August 20, 2012
To the Editor:
Re “Museum Defends Antiquities Collecting” (Arts pages, Aug. 13):
Your article about the Cleveland Museum’s collecting policy does not address one of the more important aspects of collecting unprovenanced antiquities: it gives legal and financial exposure to the institution.
In recent years many museums and private collectors have had to return unprovenanced antiquities when they were seized by United States Customs or the F.B.I. or were the objects of lawsuits brought by source countries.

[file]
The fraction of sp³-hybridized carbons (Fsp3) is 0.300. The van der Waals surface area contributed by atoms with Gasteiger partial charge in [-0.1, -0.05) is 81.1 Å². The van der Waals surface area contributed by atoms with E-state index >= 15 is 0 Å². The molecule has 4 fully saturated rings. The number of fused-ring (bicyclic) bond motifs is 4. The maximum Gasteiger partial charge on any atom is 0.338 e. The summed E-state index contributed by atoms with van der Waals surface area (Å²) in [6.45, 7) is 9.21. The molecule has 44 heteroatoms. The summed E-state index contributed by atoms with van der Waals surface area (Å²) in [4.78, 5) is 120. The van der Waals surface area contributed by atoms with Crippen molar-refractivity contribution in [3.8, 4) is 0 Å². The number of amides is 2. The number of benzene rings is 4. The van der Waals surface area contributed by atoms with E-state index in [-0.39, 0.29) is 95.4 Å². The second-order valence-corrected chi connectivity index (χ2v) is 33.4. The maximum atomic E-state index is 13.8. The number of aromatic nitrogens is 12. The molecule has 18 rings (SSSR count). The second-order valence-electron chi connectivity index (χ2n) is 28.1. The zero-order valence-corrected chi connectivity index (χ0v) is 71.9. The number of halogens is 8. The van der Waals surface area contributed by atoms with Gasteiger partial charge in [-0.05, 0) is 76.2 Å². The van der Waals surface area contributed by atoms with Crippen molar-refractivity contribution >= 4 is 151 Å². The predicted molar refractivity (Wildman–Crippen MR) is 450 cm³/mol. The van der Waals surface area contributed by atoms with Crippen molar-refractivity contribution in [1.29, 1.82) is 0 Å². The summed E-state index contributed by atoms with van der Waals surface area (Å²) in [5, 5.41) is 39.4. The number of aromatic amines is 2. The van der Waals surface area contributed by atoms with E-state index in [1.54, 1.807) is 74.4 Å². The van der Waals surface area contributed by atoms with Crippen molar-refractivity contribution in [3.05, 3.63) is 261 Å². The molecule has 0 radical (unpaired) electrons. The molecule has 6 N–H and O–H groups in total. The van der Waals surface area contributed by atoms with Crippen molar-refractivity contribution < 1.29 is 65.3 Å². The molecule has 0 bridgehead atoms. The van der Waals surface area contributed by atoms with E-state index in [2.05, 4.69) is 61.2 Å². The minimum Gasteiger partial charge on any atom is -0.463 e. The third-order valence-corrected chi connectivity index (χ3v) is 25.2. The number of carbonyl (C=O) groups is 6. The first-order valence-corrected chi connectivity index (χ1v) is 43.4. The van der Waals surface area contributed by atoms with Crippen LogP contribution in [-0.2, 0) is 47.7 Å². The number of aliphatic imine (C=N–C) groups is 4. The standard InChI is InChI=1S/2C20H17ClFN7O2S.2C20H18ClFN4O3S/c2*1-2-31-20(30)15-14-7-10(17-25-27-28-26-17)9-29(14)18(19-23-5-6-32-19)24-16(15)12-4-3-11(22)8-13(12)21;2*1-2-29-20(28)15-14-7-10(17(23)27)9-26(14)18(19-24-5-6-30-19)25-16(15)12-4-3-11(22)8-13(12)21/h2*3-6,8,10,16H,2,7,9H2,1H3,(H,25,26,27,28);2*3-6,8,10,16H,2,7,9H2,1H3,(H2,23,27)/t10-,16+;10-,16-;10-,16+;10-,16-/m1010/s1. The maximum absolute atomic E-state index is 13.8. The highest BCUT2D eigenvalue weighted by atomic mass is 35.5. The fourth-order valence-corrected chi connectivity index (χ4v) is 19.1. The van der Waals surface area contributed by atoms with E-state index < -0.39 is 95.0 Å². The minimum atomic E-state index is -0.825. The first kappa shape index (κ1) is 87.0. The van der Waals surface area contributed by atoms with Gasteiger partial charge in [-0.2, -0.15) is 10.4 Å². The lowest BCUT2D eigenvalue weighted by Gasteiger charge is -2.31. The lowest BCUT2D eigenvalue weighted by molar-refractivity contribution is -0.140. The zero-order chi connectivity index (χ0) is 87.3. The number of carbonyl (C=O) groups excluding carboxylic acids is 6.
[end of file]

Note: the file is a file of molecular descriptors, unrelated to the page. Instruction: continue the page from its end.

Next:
Acquiring antiquities without documented provenance risks the refusal of source countries to lend objects and a boycott by the very scholars and archaeologists with whom the museum collaborates on the study and exhibition of its collections.
It ill behooves museums, institutions supported by public funds, to contribute to the destruction of the world’s cultural heritage by encouraging tomb robbing and the illicit trade in antiquities, activities with connections to organized crime and international money laundering.
New York, Aug. 13, 2012
The writer is president of the Archaeological Institute of America.